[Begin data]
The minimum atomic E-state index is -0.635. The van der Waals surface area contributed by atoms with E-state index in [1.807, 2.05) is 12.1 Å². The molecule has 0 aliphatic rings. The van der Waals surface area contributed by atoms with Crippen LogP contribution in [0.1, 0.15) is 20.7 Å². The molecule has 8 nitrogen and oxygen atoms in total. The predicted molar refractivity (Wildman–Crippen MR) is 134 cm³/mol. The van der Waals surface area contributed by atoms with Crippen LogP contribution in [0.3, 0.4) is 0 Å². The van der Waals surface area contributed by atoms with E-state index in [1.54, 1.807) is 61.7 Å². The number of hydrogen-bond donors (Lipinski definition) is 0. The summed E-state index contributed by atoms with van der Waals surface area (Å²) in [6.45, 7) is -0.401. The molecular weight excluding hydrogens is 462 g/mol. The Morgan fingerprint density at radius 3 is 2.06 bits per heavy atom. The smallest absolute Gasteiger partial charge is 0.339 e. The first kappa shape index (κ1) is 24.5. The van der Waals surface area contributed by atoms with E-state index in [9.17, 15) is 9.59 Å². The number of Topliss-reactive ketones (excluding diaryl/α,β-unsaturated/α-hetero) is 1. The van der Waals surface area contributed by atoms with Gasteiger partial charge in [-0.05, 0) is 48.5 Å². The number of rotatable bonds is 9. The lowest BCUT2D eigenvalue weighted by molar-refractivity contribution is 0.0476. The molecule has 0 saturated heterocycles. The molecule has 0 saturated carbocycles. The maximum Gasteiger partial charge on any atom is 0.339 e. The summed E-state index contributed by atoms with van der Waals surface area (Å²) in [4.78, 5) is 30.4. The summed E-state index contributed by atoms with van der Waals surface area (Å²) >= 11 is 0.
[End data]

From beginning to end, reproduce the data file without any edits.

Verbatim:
The minimum atomic E-state index is -0.635. The van der Waals surface area contributed by atoms with E-state index in [1.807, 2.05) is 12.1 Å². The molecule has 0 aliphatic rings. The van der Waals surface area contributed by atoms with Crippen LogP contribution in [0.1, 0.15) is 20.7 Å². The molecule has 8 nitrogen and oxygen atoms in total. The predicted molar refractivity (Wildman–Crippen MR) is 134 cm³/mol. The van der Waals surface area contributed by atoms with Crippen LogP contribution in [0.3, 0.4) is 0 Å². The van der Waals surface area contributed by atoms with E-state index in [1.54, 1.807) is 61.7 Å². The number of hydrogen-bond donors (Lipinski definition) is 0. The summed E-state index contributed by atoms with van der Waals surface area (Å²) in [6.45, 7) is -0.401. The molecular weight excluding hydrogens is 462 g/mol. The Morgan fingerprint density at radius 3 is 2.06 bits per heavy atom. The smallest absolute Gasteiger partial charge is 0.339 e. The first kappa shape index (κ1) is 24.5. The van der Waals surface area contributed by atoms with E-state index in [9.17, 15) is 9.59 Å². The number of Topliss-reactive ketones (excluding diaryl/α,β-unsaturated/α-hetero) is 1. The van der Waals surface area contributed by atoms with Gasteiger partial charge in [-0.05, 0) is 48.5 Å². The number of rotatable bonds is 9. The lowest BCUT2D eigenvalue weighted by molar-refractivity contribution is 0.0476. The molecule has 0 saturated heterocycles. The molecule has 0 saturated carbocycles. The maximum Gasteiger partial charge on any atom is 0.339 e. The summed E-state index contributed by atoms with van der Waals surface area (Å²) in [4.78, 5) is 30.4. The summed E-state index contributed by atoms with van der Waals surface area (Å²) >= 11 is 0.